Where jade sky joins azure sea

a single boat shines beneath cumuloninbi        (Honolulu)




The ocean blurs behind recurring showers

two rainbows straddle the town




Cleansing the town from the hills then departing off to sea

the showers wash away this old man’s melancholy




All noise surrounding my house dies away

leaves whisper from the window




Awakened by rain pattering the broad leaves

I listen in remembrance to the Ashiya rain from my native country   


(Ashiya is a city in Hyogo prefecture, Japan.)




Enclosed by mountains rising one over another

as though with no way out - my native Hachiman


(Hachiman, in Gifu prefecture, was the city closest to the village called Nishikawa-mura, where Konoshima was born.)





With sweetfish uruka from my niece comes nostalgia

I break a ten-year abstinence


(Uruka is a preparation of the internal organs of ayu, or sweetfish, preserved in salt.)




Outside the hospital window gigantic palm leaves

do a hula dance beneath a downpour




Someone famous must be ill

beautiful flowers and exotic plants surround a sickroom




A tidal wave of Japanese tourists surges in

and everything in the marketplace is swept away




Japanese come to sightsee - and they buy toilet paper

a new expression - “The Sightseeing Animal” - is born


(Both Hawaii and Japan suffered a shortage of toilet paper due to panic buying and hoarding related to the 1973~74 oil crisis.)




Wynnewood - after William Penn’s physician

on the hill thus named an iron sign is old


(Wynnewood, Pennsylvania, is a suburban community outside of Philadelphia named after William Penn’s physician, Dr. Thomas Wynne. Konoshima lived in Wynnewood with his youngest daughter’s family, wintering in Hawaii, from 1972.)


Perhaps William Penn raised his head to gaze at this huge tree

in a Philadelphia suburb the decaying trunk remains




Adorning the forest where spring buds green

dogwood - wisteria - and azalea bloom




My daughter travels five thousand miles to visit

I reward her with choices from my ripe vegetable garden




As evening wears on deer and fox and raccoon

roam about my garden - holding a demonstration




Maybe I’ll plant wild bracken in the corner of my garden

to remind me of my native home




No fish is fine - a catch even better

I sit by my son on the pebbles of Shelter Island


(Shelter Island, New York.)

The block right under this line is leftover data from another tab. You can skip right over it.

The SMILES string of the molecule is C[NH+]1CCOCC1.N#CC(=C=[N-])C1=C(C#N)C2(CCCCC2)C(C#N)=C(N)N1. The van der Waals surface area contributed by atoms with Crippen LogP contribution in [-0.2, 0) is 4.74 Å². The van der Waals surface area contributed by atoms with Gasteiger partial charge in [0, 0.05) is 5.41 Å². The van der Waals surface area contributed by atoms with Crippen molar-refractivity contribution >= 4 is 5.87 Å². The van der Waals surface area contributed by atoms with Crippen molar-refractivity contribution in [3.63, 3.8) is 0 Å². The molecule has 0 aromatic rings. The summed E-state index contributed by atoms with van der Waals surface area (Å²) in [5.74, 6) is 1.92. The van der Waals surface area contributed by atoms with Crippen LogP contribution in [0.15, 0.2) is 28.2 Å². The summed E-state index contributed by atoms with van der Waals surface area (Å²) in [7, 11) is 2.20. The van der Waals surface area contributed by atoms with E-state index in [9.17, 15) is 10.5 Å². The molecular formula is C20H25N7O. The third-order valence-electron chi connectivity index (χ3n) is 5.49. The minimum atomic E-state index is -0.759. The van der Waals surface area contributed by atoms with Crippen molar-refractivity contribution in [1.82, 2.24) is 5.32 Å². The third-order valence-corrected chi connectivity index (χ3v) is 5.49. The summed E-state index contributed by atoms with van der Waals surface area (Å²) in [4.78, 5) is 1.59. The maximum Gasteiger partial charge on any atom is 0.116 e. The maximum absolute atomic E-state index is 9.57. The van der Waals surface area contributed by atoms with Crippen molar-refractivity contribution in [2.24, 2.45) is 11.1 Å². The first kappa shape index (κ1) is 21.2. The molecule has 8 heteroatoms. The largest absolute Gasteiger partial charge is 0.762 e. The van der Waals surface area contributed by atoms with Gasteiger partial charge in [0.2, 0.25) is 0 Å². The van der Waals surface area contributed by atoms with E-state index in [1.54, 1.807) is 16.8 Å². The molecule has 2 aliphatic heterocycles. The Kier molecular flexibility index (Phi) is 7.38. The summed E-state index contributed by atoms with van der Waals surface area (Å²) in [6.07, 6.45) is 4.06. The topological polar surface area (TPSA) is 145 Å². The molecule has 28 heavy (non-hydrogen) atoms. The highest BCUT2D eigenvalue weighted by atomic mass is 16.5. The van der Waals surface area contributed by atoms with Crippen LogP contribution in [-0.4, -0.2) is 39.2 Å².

They live in the world without profit or harm

how grateful I am that my children are ordinary





My children all surpass their parents and rise up in the world

I offer prayers of gratitude with all my heart




Patches on the rear of new pants with torn cuffs

young people’s fashion is beyond me




Young men flaunt shabby worn-out clothes

Are you rebelling against society?




Shabby clothes - unkempt hair - stinking of sweat

we too rebelled in Meiji society


(The Meiji era - 1868 to 1912.)




Profiteering - a conspiracy between government and corporations

some say this is the oil crisis




Mother Nature - the home of wild birds and beasts

violated by man to create a different wilderness




Morality crumbles - financial power alone abounds

the President and Vice President are cut down in scandal





The President’s corruption is exposed and he is forced to resign

praise for the triumph of democratic America




While extolling democratic America it is fair to ask -

Who elected a corrupt President?




To teach the world about government without morality

a perfect example - Watergate




“Be no more than one hour” - my aged wife tells me

forlorn I walk a country path the fine autumn day




I follow a country path the fine autumn day

gun shots - hunting season must have begun




A breeze rustles through woods the fine autumn day

yellow birch leaves fall onto my shoulders




My old friend’s letter cuts off after three lines

and becomes a death notice by airmail




Knowing he would die he tried to say farewell

I read in friendship and raise my head in reverence




Was my friend consciously giving us mementos?

Upon parting last year he gave me a gem




Aware the end was near he designated his own death-name

another remaining friend passes away


(A kaimyou is a name given posthumously to a deceased person in Japanese Buddhist culture.)




I put out the light and my friend’s visage comes back to me

turns into dreams and speaks of our youth




Just two thousand dollars changed into yen

gives me the illusion of having become a rich man    (A visit to Japan)




Because she earnestly devotes every day to poetry

my teacher lives to the ripe old age of ninety


(Mitsuko Shiga, 1885~1976, was married to the poet Mizuho Ota and collaborated with his literary magazine, Cho-on, the quarterly that published Konoshima’s entire opus from 1950 to 1984. Shiga was also a selector of the verses submitted for the New Year's Poetry Reading at the Imperial Palace. Anthologies of her poetry include Fuji no Mi - "Wisteria Beans", Asa Tsuki -"Morning Moon", Asa Ginu -"Linen Silk", and Kamakura Zakki -"Kamakura Miscellany". Shiga also published some instructional guides to the writing of poetry, including Waka dokuhon -"A Guide to Waka Verse", and Dento to Gendai Waka -"Tradition and Modern Waka".)




Scarlet little persimmons densely dangle

as I walk the valley to visit a new shrine




A mountain stream weaves through flaming autumnal colors

rocks jut white and the blue waters swirl




Scattering eulalia strikes my window like swirling snow

and the autumnal kudzu seems to tremble with flames